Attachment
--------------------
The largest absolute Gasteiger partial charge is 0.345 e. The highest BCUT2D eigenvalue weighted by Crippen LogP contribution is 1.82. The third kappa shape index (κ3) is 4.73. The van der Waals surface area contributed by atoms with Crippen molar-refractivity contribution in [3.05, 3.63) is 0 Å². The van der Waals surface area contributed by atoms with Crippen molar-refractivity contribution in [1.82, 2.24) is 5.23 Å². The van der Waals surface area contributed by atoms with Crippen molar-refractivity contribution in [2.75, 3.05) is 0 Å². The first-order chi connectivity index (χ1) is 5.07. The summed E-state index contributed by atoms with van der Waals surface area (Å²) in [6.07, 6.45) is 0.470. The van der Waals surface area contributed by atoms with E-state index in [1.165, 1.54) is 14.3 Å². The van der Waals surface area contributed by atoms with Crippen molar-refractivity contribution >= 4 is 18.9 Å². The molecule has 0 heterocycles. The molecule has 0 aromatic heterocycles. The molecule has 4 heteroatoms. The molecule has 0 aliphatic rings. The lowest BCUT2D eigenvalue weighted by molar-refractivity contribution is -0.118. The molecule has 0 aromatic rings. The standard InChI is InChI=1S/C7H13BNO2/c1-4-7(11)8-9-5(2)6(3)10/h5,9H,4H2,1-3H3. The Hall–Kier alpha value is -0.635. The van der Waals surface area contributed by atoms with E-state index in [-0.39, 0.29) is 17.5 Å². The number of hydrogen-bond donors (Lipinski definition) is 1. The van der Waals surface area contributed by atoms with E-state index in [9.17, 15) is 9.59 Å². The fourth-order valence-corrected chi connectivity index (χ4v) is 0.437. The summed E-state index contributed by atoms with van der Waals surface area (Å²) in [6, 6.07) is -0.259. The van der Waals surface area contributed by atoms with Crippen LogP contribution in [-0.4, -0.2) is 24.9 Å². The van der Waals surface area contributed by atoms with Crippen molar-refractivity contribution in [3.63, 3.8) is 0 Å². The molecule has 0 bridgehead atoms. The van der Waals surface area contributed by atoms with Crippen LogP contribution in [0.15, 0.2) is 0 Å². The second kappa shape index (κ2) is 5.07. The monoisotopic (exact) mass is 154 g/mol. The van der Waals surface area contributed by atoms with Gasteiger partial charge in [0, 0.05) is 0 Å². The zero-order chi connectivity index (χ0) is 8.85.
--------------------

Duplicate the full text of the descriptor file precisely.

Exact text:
The largest absolute Gasteiger partial charge is 0.345 e. The highest BCUT2D eigenvalue weighted by Crippen LogP contribution is 1.82. The third kappa shape index (κ3) is 4.73. The van der Waals surface area contributed by atoms with Crippen molar-refractivity contribution in [3.05, 3.63) is 0 Å². The van der Waals surface area contributed by atoms with Crippen molar-refractivity contribution in [1.82, 2.24) is 5.23 Å². The van der Waals surface area contributed by atoms with Crippen molar-refractivity contribution in [2.75, 3.05) is 0 Å². The first-order chi connectivity index (χ1) is 5.07. The summed E-state index contributed by atoms with van der Waals surface area (Å²) in [6.07, 6.45) is 0.470. The van der Waals surface area contributed by atoms with E-state index in [1.165, 1.54) is 14.3 Å². The van der Waals surface area contributed by atoms with Crippen molar-refractivity contribution >= 4 is 18.9 Å². The molecule has 0 heterocycles. The molecule has 0 aromatic heterocycles. The molecule has 4 heteroatoms. The molecule has 0 aliphatic rings. The lowest BCUT2D eigenvalue weighted by molar-refractivity contribution is -0.118. The molecule has 0 aromatic rings. The standard InChI is InChI=1S/C7H13BNO2/c1-4-7(11)8-9-5(2)6(3)10/h5,9H,4H2,1-3H3. The Hall–Kier alpha value is -0.635. The van der Waals surface area contributed by atoms with E-state index in [-0.39, 0.29) is 17.5 Å². The number of hydrogen-bond donors (Lipinski definition) is 1. The van der Waals surface area contributed by atoms with E-state index in [9.17, 15) is 9.59 Å². The fourth-order valence-corrected chi connectivity index (χ4v) is 0.437. The summed E-state index contributed by atoms with van der Waals surface area (Å²) in [6, 6.07) is -0.259. The van der Waals surface area contributed by atoms with Crippen LogP contribution in [-0.4, -0.2) is 24.9 Å². The van der Waals surface area contributed by atoms with Crippen molar-refractivity contribution in [3.63, 3.8) is 0 Å². The molecule has 0 bridgehead atoms. The van der Waals surface area contributed by atoms with Crippen LogP contribution in [0.15, 0.2) is 0 Å². The second kappa shape index (κ2) is 5.07. The monoisotopic (exact) mass is 154 g/mol. The van der Waals surface area contributed by atoms with Gasteiger partial charge in [0, 0.05) is 0 Å². The zero-order chi connectivity index (χ0) is 8.85.